The Postcard

Everyone loves a postcard. Buying, sending, receiving, reading and collecting. First mocked as only fit for the illiterate and vulgar, eventually they were even used and collected by the Royal Family.

In 1869 Dr Hermann had his small, thin card, with address and stamp on one side and space for a message on the reverse, accepted for use by the Austrian Postal Authorities. The next year British and Swiss Postal Authorities followed their example.

The postcard was originally designed for business use; to confirm an order, for receipts and to act as reminders. In Europe, though, the message side also carried an illustration and these became increasingly colourful and elaborate. In 1894 publishers finally gained the right to print their own postcards.

The final design change came in 1904 when the European Postal Union accepted the ‘divided back’ version for the cards with the address on the right and the message space on the left. This freed the image side completely and is the format of the postcard we know and love today.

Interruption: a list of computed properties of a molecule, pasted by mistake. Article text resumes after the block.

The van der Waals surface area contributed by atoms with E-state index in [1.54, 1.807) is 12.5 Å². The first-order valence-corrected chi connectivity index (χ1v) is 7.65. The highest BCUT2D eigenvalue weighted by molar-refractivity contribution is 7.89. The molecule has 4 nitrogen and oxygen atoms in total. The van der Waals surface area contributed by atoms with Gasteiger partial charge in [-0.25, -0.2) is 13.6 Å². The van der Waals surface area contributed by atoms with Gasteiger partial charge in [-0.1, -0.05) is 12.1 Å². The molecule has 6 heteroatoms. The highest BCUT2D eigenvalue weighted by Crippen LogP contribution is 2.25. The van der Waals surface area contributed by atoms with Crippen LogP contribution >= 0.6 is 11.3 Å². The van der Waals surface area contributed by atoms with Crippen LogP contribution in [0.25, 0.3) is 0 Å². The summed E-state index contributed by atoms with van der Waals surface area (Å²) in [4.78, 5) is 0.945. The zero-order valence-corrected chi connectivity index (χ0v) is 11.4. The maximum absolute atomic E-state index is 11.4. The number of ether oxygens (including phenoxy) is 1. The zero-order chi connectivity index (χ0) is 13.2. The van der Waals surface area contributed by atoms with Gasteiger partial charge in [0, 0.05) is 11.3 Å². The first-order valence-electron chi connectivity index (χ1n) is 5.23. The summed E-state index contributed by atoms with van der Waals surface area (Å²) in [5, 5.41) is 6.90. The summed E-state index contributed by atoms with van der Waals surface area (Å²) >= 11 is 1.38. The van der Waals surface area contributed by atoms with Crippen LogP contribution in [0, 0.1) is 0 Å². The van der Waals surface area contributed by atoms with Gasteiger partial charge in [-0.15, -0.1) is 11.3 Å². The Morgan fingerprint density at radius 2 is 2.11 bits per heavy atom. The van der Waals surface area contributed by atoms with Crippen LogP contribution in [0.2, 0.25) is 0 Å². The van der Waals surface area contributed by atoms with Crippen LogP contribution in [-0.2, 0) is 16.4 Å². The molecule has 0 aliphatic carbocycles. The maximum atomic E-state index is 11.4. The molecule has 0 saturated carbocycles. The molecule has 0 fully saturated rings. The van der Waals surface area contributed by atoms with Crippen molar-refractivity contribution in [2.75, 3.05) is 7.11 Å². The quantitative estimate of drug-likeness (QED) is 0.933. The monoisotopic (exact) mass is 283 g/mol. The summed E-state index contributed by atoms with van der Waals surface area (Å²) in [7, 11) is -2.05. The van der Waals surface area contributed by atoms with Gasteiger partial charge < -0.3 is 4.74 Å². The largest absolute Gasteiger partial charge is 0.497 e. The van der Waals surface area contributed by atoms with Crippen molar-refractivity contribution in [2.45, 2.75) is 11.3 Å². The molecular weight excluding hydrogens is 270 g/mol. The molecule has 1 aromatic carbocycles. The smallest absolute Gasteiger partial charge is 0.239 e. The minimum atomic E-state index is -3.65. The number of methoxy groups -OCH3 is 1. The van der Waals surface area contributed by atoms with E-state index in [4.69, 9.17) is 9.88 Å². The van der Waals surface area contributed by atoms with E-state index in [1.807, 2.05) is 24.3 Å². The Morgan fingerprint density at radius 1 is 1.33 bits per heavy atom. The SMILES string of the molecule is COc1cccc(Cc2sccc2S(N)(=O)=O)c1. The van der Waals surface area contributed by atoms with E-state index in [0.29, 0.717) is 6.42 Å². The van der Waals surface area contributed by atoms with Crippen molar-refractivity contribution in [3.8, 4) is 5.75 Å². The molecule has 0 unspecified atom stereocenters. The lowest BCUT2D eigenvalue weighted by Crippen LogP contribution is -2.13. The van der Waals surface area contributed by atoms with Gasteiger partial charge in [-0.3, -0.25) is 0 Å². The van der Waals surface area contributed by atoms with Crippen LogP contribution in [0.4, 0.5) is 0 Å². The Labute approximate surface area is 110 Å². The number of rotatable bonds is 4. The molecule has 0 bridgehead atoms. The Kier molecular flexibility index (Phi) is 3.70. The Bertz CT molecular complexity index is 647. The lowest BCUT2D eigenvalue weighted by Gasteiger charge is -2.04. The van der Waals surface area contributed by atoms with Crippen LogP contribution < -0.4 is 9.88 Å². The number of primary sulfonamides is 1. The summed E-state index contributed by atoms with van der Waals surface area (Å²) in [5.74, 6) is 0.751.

The excessive popularity of postcards continued until the outbreak of World War One, with up to six postal deliveries a day in Britain, making the cards an effective and well used method of communication. 1890-1910 is considered the Golden Era of the postcard and some postcards from that period can be very expensive today.

Like most collectors’ items, postcards are most sought after in mint condition and poor quality cards often make very little unless they are extremely rare.

Senior Valuer Michael Dowse

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